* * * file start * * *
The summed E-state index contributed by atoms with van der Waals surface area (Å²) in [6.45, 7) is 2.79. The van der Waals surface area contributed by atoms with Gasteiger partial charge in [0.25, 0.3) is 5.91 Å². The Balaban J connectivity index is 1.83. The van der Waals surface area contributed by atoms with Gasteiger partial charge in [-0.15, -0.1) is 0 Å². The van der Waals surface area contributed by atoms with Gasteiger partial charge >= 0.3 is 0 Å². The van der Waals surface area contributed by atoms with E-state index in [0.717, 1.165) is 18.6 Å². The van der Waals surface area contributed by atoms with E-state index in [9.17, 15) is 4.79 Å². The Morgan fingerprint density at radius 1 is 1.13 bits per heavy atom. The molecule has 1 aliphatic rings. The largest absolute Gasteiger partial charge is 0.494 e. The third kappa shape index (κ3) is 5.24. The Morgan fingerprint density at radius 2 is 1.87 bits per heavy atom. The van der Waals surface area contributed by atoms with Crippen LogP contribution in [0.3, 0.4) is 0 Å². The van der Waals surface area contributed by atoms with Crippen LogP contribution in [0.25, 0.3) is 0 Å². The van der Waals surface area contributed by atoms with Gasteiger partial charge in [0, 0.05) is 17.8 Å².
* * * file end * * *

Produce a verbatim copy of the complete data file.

The summed E-state index contributed by atoms with van der Waals surface area (Å²) in [6.45, 7) is 2.79. The van der Waals surface area contributed by atoms with Gasteiger partial charge in [0.25, 0.3) is 5.91 Å². The Balaban J connectivity index is 1.83. The van der Waals surface area contributed by atoms with Gasteiger partial charge in [-0.15, -0.1) is 0 Å². The van der Waals surface area contributed by atoms with Gasteiger partial charge >= 0.3 is 0 Å². The van der Waals surface area contributed by atoms with E-state index in [0.717, 1.165) is 18.6 Å². The van der Waals surface area contributed by atoms with E-state index in [9.17, 15) is 4.79 Å². The Morgan fingerprint density at radius 1 is 1.13 bits per heavy atom. The molecule has 1 aliphatic rings. The largest absolute Gasteiger partial charge is 0.494 e. The third kappa shape index (κ3) is 5.24. The Morgan fingerprint density at radius 2 is 1.87 bits per heavy atom. The van der Waals surface area contributed by atoms with Crippen LogP contribution in [0.3, 0.4) is 0 Å². The van der Waals surface area contributed by atoms with Crippen LogP contribution in [0.25, 0.3) is 0 Å². The van der Waals surface area contributed by atoms with Gasteiger partial charge in [0, 0.05) is 17.8 Å².